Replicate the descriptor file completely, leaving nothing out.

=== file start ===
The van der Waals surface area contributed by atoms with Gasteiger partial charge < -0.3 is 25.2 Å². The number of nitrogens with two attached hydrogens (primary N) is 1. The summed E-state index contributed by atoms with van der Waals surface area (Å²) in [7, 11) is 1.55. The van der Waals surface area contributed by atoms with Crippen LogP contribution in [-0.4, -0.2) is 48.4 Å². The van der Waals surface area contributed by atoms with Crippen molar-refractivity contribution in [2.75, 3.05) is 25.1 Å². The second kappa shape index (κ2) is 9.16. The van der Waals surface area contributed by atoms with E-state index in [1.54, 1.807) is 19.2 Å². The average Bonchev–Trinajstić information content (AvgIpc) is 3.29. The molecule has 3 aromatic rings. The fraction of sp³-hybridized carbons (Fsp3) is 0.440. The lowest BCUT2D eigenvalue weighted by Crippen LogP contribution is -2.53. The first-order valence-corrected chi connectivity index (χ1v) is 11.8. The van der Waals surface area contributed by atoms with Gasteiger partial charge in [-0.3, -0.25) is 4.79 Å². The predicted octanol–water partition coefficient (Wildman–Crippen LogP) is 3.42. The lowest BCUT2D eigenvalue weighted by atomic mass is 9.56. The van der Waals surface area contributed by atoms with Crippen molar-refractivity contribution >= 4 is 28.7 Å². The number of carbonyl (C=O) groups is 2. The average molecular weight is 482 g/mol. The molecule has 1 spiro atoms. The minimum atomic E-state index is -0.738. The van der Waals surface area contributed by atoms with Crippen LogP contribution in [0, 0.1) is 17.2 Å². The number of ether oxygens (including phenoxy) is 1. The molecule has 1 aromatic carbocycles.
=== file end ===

The van der Waals surface area contributed by atoms with Gasteiger partial charge < -0.3 is 25.2 Å². The number of nitrogens with two attached hydrogens (primary N) is 1. The summed E-state index contributed by atoms with van der Waals surface area (Å²) in [7, 11) is 1.55. The van der Waals surface area contributed by atoms with Crippen LogP contribution in [-0.4, -0.2) is 48.4 Å². The van der Waals surface area contributed by atoms with Crippen molar-refractivity contribution in [2.75, 3.05) is 25.1 Å². The second kappa shape index (κ2) is 9.16. The van der Waals surface area contributed by atoms with E-state index in [1.54, 1.807) is 19.2 Å². The average Bonchev–Trinajstić information content (AvgIpc) is 3.29. The molecule has 3 aromatic rings. The fraction of sp³-hybridized carbons (Fsp3) is 0.440. The lowest BCUT2D eigenvalue weighted by Crippen LogP contribution is -2.53. The first-order valence-corrected chi connectivity index (χ1v) is 11.8. The van der Waals surface area contributed by atoms with Gasteiger partial charge in [-0.3, -0.25) is 4.79 Å². The predicted octanol–water partition coefficient (Wildman–Crippen LogP) is 3.42. The lowest BCUT2D eigenvalue weighted by atomic mass is 9.56. The van der Waals surface area contributed by atoms with Crippen molar-refractivity contribution >= 4 is 28.7 Å². The number of carbonyl (C=O) groups is 2. The average molecular weight is 482 g/mol. The molecule has 1 spiro atoms. The minimum atomic E-state index is -0.738. The van der Waals surface area contributed by atoms with Crippen LogP contribution in [0, 0.1) is 17.2 Å². The number of ether oxygens (including phenoxy) is 1. The molecule has 1 aromatic carbocycles.